Also, a deadbeat parent can't avoid paying child support by refusing to work, or even working less. Where a parent is willfully unemployed or underemployed, a court can "impute" income, meaning, come up with an amount that this parent should be making, based on factors like employment history, education, and training. The state's intent is to hold this parent accountable, not punish the parent who stayed home with young children. For example, no income will be imputed to a parent without work history and a child in the home under six.
Additionally, you will need to input reasonable child-care costs, health insurance and medical care payments for the child, and perhaps extraordinary expenses. Extraordinary expenses could be money for private school or even things like drum or gymnastics lessons.
Once you have completed the form or on-line calculator, you will have an estimated amount of child support based on the guidelines. A court could still increase or decrease this number, however, if sticking to the guidelines leads to an unfair result.
Once a child support order is in place, the obligor parent (parent ordered to pay support) must pay child support as designated in the order. The obligor parent can make support payments through direct deposit, by cash, check or even Venmo.
If you're not receiving child support payments on time or at all, you can request that support amounts be deducted directly from the obligor parent's paychecks. Also, you can file a Federal Income Withholding Order to initiate new wage withholding or terminate an old support order.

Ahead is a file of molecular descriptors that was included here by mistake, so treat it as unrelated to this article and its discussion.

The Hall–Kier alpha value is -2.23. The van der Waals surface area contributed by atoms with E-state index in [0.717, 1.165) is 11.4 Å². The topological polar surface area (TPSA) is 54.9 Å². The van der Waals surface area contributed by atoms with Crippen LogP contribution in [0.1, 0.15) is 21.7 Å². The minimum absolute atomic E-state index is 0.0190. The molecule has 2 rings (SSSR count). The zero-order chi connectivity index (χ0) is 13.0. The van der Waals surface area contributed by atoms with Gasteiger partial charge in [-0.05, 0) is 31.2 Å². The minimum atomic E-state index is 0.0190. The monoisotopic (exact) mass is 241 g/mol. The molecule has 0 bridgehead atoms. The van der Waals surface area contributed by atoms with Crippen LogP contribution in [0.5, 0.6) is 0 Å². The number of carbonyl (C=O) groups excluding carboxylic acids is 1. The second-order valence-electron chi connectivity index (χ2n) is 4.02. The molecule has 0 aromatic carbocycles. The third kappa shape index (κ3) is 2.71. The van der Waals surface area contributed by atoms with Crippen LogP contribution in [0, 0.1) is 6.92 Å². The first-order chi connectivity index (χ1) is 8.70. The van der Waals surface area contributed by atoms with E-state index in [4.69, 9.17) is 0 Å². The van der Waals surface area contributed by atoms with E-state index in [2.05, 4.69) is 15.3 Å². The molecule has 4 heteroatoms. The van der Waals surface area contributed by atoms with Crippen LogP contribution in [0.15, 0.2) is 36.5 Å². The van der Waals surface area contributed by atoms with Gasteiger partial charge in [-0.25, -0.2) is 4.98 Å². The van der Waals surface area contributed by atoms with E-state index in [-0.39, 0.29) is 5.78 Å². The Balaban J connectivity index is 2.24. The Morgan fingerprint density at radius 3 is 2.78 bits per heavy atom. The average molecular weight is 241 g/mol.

If you have a good reason why support payments should be increased or decreased from the guideline recommendation, then you can ask a court to adjust the amount before it issues a final order. A court will only deviate from the guidelines after considering all factors relevant to the child's care and wellbeing especially:
Once a child support order is in place, you can still ask the court to increase or decrease the payment amount, but it involves a different process.
A court can modify (change) a child support order that is already in place if either parent experiences a change in circumstances so substantial that continuing payments would be unreasonable. These situations tend to come up when a parent loses a job. Yet unemployment alone may not be enough to modify support, especially if a parent has remarried.
However, a parent's obligation to pay child support doesn't go away simply because he or she lost a job. The other parent can collect child support arrears (unpaid child support) on the child's behalf. A judge will review both parents' financial resources, including a new spouse or partner's contributions, when considering the reasonableness of child support payments. It will also evaluate the earning capacity of the unemployed parent (meaning how much that parent could earn based on education, skills, job history and employment opportunities), not merely lost wages.
There are helpful answers to some FAQs (Frequently Asked Questions) in the Child Support in Missouri brochure, which is published by the Missouri Bar Association.